For example, here is my list of what did “not go well” this month:

I overspent in my “fun” subcategory
……….🠊 Diagnosis: For several reasons, summer is the time of the year that my husband and I work the most. As a result, it’s also the time of the year where we drink and go out to eat the most. I accounted for this in my budget, but we still spent way more money in this category than I had anticipated!
……….🠊 Solution: We are going to try and go to restaurants less often. As much as we love going out to eat, a single night out for two people is a minimum of $40, and we just can’t afford to do that long-term. Also, we will try and drink a maximum of twice a week.


I overspent on food/groceries
……….🠊 Diagnosis: As I was shopping, I knew I was spending money on things I didn’t really need and on things I wanted but am trying to quit.
……….🠊 Solution: For the month of August, I am going to try to limit my grocery shopping to only once per week.


The total for my “misc/other” subcategory was artificially inflated
……….🠊 Diagnosis: I had a nagging suspicion when I was planning my month of July that this would happen, but I did not react to the thought, and now here I am! My husband is a self-employed mechanic, and he pays for customer’s vehicle parts upfront with our money. I recorded these purchases as household expenses, even though we get reimbursed down the line. This was not reflected in my weekly expenses overview.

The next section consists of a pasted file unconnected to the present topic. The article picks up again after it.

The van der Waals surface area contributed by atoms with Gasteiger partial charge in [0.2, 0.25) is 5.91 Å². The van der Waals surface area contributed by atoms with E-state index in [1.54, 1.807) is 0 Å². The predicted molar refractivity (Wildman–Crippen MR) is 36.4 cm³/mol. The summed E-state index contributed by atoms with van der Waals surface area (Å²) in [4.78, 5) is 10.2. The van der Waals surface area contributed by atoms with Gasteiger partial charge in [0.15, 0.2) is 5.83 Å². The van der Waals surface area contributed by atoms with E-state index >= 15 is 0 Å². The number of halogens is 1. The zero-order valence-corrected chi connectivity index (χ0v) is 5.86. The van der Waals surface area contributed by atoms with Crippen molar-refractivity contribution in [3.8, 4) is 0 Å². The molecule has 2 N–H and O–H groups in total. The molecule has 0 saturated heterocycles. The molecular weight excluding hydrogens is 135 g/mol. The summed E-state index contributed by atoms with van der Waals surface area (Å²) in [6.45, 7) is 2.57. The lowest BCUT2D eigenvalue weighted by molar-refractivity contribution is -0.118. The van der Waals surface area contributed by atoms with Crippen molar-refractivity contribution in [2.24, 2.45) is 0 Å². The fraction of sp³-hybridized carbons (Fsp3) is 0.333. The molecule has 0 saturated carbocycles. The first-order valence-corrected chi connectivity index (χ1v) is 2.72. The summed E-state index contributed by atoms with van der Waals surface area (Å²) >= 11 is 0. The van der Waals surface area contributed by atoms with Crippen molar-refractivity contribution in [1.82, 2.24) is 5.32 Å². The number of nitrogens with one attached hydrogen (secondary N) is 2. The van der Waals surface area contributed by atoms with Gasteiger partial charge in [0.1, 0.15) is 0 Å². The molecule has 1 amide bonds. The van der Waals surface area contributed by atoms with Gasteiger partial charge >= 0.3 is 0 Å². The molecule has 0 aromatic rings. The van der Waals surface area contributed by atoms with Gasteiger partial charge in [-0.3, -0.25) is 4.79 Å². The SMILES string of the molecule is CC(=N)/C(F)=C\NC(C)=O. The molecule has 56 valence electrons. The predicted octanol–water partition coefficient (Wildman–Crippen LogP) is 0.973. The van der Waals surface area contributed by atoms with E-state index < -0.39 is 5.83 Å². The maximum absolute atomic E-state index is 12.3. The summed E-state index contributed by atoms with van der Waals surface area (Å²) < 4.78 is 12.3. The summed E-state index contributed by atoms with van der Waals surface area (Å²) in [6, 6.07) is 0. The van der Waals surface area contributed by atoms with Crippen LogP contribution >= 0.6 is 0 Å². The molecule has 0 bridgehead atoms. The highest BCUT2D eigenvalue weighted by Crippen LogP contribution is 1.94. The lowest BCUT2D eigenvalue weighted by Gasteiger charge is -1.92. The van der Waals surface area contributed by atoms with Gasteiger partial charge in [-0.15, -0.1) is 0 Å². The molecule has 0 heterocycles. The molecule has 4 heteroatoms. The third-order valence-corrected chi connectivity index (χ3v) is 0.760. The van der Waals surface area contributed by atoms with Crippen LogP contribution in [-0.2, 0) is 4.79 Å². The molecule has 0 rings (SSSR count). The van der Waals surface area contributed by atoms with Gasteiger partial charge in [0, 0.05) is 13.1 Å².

……….🠊 Solution: I am creating two new subcategories. 1) “customer parts”: not recorded in my daily tracker or monthly expenses overview (my husband handles the finance tracking for the jobs he does). I will simply update the balance of the account used to pay for the parts. 2) “shop parts”: recorded in my daily tracker but not monthly expenses overview. Purchases made on shop tools and parts for our vehicle. 3) “misc/other”: recorded in both my daily tracker and monthly expenses overview. Household purchases that don’t fit in the “food/groceries” category.

Step 4:
Monthly Expense Recap +
Guidelines for Next Month

After I have assessed how my monthly budgeting process went, I fill out my monthly expense recap form. I will use these numbers to plan the details of my variable expenses for the next month.

My financial guidelines for next month:

🠊 Food: Maintain budget of $75/week. Go shopping only one day a week.
🠊 Smokes (cigarettes): This budget is beyond my control (I’m not the smoker in the family). Increase budget of $120/month to $240/month, as it is more realistic.